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Preferred Structure Name:
Furnace Creek Museum
Structure Number:
Other Structure Name(s):
Other Structure Name(s)
Furnace Creek Visitor Center
Death Valley National Park
Historic District:
Historic District
Furnace Creek Visitor Center Historic District
Structure State:
Structure County:
Pacific West
Pacific Great Basin
Administrative Unit:
Death Valley National Park
Historical Significance:

National Register Status:
Determined Eligible - SHPO
National Register Date:
National Historic Landmark?:
Significance Level:
Short Significance Description:
The Furnace Creek Visitor Center historic complex was determined eligible at the local level under criteria A and C; period of significance 1959-1960.
Long Significance Description:
The Furnace Creek Visitor Center Historic District is eligible for the National Register of Historic Places (NRHP) at the state level under Criteria A and C for its association with the National Park Service’s (NPS) Mission 66 Program. The period of significance is 1959-60, which corresponds to the dates of construction and official opening of the Visitor Center Complex. Designed by NPS architect Cecil Doty, the visitor center reflects the NPS’s interpretation of modern architecture and landscape design widely prevalent across the United States at the time. The complex is highly intact and remains an excellent example of modern architectural design within the state of California.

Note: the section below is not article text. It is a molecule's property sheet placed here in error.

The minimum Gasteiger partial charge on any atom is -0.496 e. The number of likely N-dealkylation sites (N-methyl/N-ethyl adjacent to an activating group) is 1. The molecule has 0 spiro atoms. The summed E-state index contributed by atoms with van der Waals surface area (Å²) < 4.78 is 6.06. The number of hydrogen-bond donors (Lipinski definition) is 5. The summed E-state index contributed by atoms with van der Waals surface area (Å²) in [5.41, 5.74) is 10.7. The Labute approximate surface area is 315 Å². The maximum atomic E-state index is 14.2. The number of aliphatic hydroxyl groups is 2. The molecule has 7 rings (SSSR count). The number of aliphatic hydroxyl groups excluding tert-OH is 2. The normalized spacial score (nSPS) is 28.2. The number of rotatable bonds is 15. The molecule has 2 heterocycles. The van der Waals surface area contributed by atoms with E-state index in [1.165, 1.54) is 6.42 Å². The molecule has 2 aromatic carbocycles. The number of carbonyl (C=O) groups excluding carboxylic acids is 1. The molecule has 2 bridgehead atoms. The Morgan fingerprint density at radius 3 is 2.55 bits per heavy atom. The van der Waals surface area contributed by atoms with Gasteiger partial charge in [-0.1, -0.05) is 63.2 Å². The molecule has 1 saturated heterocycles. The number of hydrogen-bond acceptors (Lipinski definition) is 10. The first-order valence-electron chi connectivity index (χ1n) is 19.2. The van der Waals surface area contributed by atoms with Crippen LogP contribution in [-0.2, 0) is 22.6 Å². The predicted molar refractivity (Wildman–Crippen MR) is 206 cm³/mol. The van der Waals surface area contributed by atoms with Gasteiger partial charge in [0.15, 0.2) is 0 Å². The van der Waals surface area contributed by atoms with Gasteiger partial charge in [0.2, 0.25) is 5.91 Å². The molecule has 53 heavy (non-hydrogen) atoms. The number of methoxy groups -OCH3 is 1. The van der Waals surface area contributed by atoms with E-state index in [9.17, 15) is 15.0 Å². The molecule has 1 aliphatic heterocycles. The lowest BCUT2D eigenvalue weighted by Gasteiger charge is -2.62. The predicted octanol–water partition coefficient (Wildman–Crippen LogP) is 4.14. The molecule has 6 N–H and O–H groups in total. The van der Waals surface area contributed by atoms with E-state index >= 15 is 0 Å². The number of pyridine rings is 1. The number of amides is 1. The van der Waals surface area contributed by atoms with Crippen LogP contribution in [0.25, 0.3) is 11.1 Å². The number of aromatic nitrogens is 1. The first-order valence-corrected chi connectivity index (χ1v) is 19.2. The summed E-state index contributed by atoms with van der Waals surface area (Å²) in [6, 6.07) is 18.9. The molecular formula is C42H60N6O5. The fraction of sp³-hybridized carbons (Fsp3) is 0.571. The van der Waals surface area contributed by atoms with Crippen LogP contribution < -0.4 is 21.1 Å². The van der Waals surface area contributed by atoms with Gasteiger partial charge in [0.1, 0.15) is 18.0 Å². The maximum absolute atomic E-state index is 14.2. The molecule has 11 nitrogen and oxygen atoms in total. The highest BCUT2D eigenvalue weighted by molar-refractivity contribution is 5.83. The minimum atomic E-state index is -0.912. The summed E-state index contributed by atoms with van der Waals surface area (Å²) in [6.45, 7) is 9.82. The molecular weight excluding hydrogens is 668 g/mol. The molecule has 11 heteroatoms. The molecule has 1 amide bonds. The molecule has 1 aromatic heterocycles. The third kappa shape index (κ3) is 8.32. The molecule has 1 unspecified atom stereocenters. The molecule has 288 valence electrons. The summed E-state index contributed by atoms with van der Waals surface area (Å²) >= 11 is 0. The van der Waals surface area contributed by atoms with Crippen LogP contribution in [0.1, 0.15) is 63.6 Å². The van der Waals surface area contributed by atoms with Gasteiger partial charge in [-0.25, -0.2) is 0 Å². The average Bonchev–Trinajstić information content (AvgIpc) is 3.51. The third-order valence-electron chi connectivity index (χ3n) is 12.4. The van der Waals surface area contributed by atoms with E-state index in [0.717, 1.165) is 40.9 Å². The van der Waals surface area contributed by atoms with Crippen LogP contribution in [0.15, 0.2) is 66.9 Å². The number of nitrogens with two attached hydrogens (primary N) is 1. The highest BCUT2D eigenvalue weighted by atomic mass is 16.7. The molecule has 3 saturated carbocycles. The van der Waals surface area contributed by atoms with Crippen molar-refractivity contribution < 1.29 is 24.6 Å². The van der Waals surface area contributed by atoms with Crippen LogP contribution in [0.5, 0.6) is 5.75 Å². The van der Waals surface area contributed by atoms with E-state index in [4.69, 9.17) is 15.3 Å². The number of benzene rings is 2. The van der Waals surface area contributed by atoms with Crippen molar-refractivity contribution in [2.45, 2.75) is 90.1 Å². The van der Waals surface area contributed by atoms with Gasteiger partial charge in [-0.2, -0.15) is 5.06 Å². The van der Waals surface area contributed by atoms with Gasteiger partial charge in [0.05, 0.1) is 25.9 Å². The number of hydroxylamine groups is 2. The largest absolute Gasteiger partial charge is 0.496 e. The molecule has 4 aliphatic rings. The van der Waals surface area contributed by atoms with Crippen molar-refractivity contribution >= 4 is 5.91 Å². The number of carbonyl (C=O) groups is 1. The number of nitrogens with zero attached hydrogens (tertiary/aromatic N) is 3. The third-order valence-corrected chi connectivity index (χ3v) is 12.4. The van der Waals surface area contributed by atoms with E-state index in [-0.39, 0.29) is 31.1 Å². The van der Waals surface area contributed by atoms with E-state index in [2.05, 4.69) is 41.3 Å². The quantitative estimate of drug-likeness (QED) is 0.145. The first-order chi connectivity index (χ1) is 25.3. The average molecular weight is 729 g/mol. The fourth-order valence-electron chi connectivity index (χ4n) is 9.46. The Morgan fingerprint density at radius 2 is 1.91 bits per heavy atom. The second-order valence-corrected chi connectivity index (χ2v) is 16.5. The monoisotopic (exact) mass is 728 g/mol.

Significant under Criterion A, the Furnace Creek Visitor Center Historic District is associated with events that have made significant contributions to the broad national patterns of American history, specifically, with the NPS’s Mission 66 Program. Mission 66 played a critical role in the modernization of the NPS and, in particular, Death Valley National Park.1 During this era of NPS development, the monument received funding for projects such as the Furnace Creek Visitor Center, new campgrounds, telephones, reliable electricity, improved roads, and upgraded water systems. These upgrades not only helped modernize the park unit and provide public access and amenities, but also helped promote the status of the monument within the park service

Significant under Criterion C, the Furnace Creek Visitor Center Historic District embodies the distinguishing characteristics of the Mission 66 visitor center property type and mid-century modernist architecture and landscape design in the park service. The Furnace Creek Visitor Center at Death Valley National Park remains as one of the best and most intact examples of a visitor center complex within the state of California associated with the Mission 66 Program. The Furnace Creek Visitor Center Historic District is one of seven existing Mission 66 visitor centers in California. The other existing visitor centers include the Cabrillo National Monument Visitor Center, the Joshua Tree National Park’s Oasis Visitor Center, the Yosemite Valley Visitor Center, the Happy Isle Nature Center (at Yosemite National Park), and the Grant Grove and Lodgepole visitor centers at Sequoia & Kings Canyon National Parks. The Mission 66 visitor center at Lassen Volcanic National Park has since been demolished.
Construction Period:

Construction Period:
Physical Event
Begin Year
Begin Year CE/BCE
End Year
End Year CE/BCE
Designer Occupation

Function and Use:

Primary Historic Function:
Museum (Exhibition Hall)
Primary Current Use:
Visitor Contact (Visitor Center)
Structure Contains Museum Collections?:
Other Functions or Uses:
Other Function(s) or Use(s)
Historic or Current
Museum (Exhibition Hall)
Physical Description:

Structure Type:
Square Feet:
Structural Component(s)
Short Physical Description: